NEW buyers, please. One month down, 11 to go. It has been a nice January so far for most of the long equity brigade, with markets putting in a respectable performance. The problems are the same that have blighted the upside momentum for the past two years. Already I hear some of the smart money is coming off the table. Not to worry – it’s time for the retail investor to enter from stage left.
While the Germans have chipped in with a wunderbar 10.4 per cent return, UK blue chips have been a relative laggard, up only 2.9 per cent year-to-date. Even the French have found five per cent from somewhere.
But who’s actually going to buy the market from here? It’s a good question, given that a lot of the usual suspects aren’t really committing more money to the market. They’re actually thankful for the opportunity to lighten up a little at elevated levels. Pension funds are still in their own world of pain – and on a long-term equity reduction drive – and more active fund managers, thankful for the uptick, are apparently going into the end of month looking to take some profits. So that leaves the good old private punter in the usual role of being last one in, last one out.
That said, one manager pointed out to me it’s got nothing to do with European debt levels or bank liquidity if these markets go up or down from here. It’s just – purely and simply – about confidence. There are so many dreadful global economic fundamentals, but how many times can you sell the same stock on the back of this? Several times, it seems. But an Armageddon scenario is well understood now, which is why, for instance, it has been so tough to push the euro lower. If the market is short as a collective as much euro/dollar as it can be, then you end up with a scenario where one needs much more bad news than good to get it further down from here.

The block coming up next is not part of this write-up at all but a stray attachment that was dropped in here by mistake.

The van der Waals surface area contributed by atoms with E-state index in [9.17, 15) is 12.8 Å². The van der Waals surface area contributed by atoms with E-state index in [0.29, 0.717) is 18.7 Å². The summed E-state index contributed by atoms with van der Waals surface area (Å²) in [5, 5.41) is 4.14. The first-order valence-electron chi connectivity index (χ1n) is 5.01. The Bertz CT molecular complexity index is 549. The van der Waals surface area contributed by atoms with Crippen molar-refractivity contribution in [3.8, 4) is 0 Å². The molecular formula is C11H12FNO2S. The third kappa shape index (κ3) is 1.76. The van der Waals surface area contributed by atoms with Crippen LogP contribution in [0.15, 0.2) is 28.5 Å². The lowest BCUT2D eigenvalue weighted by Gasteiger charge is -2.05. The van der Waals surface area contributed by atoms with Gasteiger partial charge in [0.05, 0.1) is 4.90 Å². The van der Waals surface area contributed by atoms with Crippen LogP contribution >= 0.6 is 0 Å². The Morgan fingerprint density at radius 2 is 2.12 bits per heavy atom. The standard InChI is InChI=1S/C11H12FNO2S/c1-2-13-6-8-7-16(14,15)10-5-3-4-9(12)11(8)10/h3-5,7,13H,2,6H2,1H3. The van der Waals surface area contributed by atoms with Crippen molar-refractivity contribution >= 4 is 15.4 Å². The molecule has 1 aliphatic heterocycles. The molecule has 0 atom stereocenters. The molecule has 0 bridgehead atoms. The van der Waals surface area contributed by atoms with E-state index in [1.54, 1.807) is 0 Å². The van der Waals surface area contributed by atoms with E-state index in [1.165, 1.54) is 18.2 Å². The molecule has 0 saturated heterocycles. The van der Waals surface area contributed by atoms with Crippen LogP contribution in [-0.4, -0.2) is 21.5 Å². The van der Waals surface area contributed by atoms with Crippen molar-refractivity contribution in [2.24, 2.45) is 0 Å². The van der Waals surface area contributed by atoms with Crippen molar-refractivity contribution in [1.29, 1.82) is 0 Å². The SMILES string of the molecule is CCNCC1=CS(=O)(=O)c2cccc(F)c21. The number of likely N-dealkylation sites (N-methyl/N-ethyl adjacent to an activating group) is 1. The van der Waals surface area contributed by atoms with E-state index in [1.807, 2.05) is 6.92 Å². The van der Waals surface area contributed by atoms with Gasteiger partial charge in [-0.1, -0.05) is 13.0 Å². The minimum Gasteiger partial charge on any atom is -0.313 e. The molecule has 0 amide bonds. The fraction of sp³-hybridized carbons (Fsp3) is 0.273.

A lack of confidence is not just a European phenomenon. In the US, the fourth quarter turned in growth of near three per cent annualised in the run up to year end – and yet earlier in the week the Fed had told us interest rates were going nowhere for the best part of three years. Anyone else smell a rat?
This week will be trying for the nerves of the bulls with Greece at the epicentre again. I still think the Greeks are being sold a pup. What nonsense to suggest that, after all the haircuts, the Greeks will have a viable debt repayment strategy while still having 120 per cent debt to GDP by 2020. Yes, the Greeks got themselves in a mess but this deal stinks and is another boot into the long grass.
Steve Sedgwick is an anchor for CNBC